The Supreme Court has recently defined a court's limited authority to review an arbitration award in the private sector. "We sit not as an appellate court to review arbitral decisions of law but only to safeguard against interpretive error that may be characterized on its face as gross, unmistakable, undebatable, or in manifest disregard of the applicable law and leading to an unjust result." Perini Corp. v. Greate Bay Hotel & Casino, Inc., 129 N.J. 479, 496, 610 A.2d 364 (1992). From our review of the award, the fundamental provisions of the parties' contract, and the claims submitted by Fitzpatrick to the arbitrator, we conclude on the basis of the Perini standard that we must vacate the award.
By specifying how he arrived at the award, the arbitrator has enabled us to observe how he manifestly disregarded the heart of the parties' contract.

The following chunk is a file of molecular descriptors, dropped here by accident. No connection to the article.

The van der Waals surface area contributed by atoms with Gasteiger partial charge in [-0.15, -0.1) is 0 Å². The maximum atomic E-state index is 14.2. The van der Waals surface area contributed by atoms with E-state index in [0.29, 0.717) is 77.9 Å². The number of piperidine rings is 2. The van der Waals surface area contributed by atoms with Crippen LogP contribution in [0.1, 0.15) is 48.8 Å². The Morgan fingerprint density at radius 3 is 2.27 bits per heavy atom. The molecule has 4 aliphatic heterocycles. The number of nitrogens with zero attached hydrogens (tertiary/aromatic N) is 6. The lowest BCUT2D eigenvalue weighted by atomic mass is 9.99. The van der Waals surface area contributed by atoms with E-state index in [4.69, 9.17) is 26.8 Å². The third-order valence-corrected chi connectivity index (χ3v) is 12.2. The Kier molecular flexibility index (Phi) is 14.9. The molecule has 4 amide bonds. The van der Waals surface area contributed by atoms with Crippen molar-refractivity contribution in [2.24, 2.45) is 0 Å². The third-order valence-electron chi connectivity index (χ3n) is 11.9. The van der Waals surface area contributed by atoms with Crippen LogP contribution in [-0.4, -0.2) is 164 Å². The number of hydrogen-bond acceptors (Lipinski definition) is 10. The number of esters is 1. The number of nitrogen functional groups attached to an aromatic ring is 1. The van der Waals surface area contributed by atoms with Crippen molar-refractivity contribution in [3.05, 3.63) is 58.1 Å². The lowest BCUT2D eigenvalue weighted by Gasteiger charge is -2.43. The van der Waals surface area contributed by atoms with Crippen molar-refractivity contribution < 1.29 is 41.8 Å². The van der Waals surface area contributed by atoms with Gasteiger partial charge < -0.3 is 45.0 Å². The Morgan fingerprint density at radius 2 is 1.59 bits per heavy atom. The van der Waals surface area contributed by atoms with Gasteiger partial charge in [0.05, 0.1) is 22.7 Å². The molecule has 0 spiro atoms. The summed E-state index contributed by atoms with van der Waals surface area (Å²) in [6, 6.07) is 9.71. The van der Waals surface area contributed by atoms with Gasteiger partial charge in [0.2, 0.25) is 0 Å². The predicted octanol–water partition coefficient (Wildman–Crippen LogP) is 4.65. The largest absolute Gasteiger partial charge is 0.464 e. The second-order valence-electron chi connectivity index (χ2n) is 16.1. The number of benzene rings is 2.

To begin with, the award ignores the Guaranteed Maximum Price, which is at the core of the contract and gives it its distinctive character. The contract requires that Tretina absorb all costs, including costs of correction, up to the GMP. As we previously noted, that means that based on a GMP of $2,566,050 Tretina must absorb $446,231 of the unpaid costs, including costs of correction and Fitzpatrick's fee, before costs may be charged to Fitzpatrick. Accepting for the moment the correctness of the itemization in the award, that means that the $269,912.34 that the arbitrator awarded Fitzpatrick is $176,318.66 short of what Tretina is contractually obliged to pay Fitzpatrick. Crediting Fitzpatrick with the full $446,231 reduces the total net award to Tretina to $83,949.
[262 NJSuper Page 50]